By Stephan Haggard
With the sequester looming, we were intrigued by a study done last year on American attitudes toward defense spending that recently got airplay on NPR. The Program for Public Consultation, in collaboration with the Stimson Center and the Center for Public Integrity, finds that attitudes toward defense spending are much more skeptical than they are inside the Beltway. Whether the findings have implications for the looming budget fight is an altogether different question. But if they do, it’s relevance to the Obama administration’s pivot to Asia is clear; tradeoffs loom.
The approach of the Program for Public Consultation comes out of a tradition in political science called “deliberative democracy.” Respondents are presented not only one-sentence questions, but more detailed arguments and data; in some cases, polling takes place before and after discussion groups or other policy exercises. The differences in findings with more traditional forms of polling can be sharp. For example, a recent Pew poll found the usual “we want it all” responses from the public. Of 19 policy areas, respondents wanted spending to stay the same or increase in 18; only foreign aid was put on the chopping block. With respect to the military, 32% wanted an increase in spending, 41% wanted spending to stay the same and only 24% wanted cuts.
But that was without looking at the numbers. In the PPC poll, respondents were given data on the defense budget and detailed arguments for and against cutting national defense spending to address the budget deficit. An appealing aspect of the study was that the budget data was presented to respondents in a variety of ways, allowing comparison of framing effects: how answers to questions are affected by the way they are posed. The defense spending data was presented in comparison to other items in the discretionary budget; to historical defense spending (constant dollars); to defense spending of potential enemies and allies; in comparison to Social Security and Medicare; and as a share of GDP. When presented in the first three forms, substantial majorities thought that defense spending was larger than they thought; only when presented as the (much smaller) share of GDP did a plurality of respondents see it as less than expected.
The graph on comparison with potential enemies is shown below; shown this data, a 56% majority felt that the amount of defense spending was more than they had expected (27% much more). About a third (36%) said it was about what they had expected. Only 7% perceived it as less than they had expected.)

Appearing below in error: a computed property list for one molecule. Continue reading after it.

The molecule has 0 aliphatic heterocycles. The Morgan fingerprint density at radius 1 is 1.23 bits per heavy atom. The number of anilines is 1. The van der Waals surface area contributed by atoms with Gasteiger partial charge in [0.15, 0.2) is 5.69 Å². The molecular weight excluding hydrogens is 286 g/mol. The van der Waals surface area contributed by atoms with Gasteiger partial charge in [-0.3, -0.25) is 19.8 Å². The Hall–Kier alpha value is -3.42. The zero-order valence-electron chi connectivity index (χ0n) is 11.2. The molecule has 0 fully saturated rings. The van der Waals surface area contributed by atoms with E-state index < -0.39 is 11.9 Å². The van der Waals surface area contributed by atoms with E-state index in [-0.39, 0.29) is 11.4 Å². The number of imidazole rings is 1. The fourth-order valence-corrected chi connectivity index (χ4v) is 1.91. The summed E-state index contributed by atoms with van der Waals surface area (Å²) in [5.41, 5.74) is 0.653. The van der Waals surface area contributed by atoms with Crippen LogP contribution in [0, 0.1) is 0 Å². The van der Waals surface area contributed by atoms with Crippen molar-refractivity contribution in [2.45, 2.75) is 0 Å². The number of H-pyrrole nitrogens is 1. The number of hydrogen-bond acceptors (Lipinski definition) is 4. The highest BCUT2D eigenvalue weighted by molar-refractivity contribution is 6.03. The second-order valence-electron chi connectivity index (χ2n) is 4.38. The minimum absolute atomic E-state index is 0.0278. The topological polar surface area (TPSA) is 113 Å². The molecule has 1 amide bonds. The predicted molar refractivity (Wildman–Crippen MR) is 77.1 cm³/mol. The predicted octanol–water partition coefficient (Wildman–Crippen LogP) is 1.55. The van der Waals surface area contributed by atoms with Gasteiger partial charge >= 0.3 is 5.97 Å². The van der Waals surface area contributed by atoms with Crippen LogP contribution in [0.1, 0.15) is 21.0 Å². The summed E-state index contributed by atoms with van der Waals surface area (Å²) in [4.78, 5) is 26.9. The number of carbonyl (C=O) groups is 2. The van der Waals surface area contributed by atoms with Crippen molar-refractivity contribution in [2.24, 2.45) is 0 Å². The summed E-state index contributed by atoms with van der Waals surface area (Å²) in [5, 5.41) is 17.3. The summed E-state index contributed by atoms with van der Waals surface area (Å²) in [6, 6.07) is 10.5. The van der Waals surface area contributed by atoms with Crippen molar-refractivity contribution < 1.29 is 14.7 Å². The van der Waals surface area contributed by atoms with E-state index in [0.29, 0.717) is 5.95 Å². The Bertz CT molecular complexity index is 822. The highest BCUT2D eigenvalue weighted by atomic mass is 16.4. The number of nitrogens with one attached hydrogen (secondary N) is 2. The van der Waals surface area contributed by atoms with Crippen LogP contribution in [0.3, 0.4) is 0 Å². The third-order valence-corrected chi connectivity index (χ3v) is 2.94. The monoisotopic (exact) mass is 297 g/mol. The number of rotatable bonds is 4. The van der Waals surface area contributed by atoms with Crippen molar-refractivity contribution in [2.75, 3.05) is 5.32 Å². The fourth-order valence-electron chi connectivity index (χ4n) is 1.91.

Not surprisingly, the willingness to cut spending depended on how actual spending compared to respondents’ priors. Given that most thought spending was high, they were more inclined to cut than other polls suggest. Respondents were asked to choose between three options: raising revenues, reducing non-defense spending, and cutting defense. Sixty-two percent said they thought Congress should reduce national defense spending. This included half of Republicans (49%) and a very large majority of Democrats (78%), with 52% of independents agreeing.
Respondents then engaged in an actual budgeting exercise that sought to set a limit on defense spending. In this exercise, the majorities supporting defense cuts swelled dramatically: 76% set a level for 2013 lower than the level for 2012. This included two thirds of Republicans (67%), 90% of Democrats, and 68% of independents. Another 11% kept the same level and 10% proposed a higher level of defense spending. The findings were replicated when asked about nine broad categories of defense spending—including ground, naval and air capabilities–and spending for particular weapons systems. The deepest cuts in percentage terms were to nuclear weapons (27%), and in dollar terms to existing ground forces ($36 billion). The one area that was increased, curiously, was the development of new capabilities for ground forces. On average, respondents cut all areas by an average of 18%, with expected partisan differences (Republicans 12%; Democrats 22%; and independents 19%.)
The problem with these exercises is that most citizens do not have contact with defense spending data, and so these exercises do not reflect their uninformed “let’s have it all” preferences. Nonetheless, the findings are intriguing because they suggest that there is some political room to go after defense spending. We believe that American interests in East Asia warrant a robust military presence in the region. We also believe that this can be accomplished in the context of a gradual moderation of overall defense spending, particularly as the region looks more closely at its own defense needs in light of the potential challenges posed by China and North Korea. However the average American citizen—and of both parties—is potentially comfortable with more extensive cuts.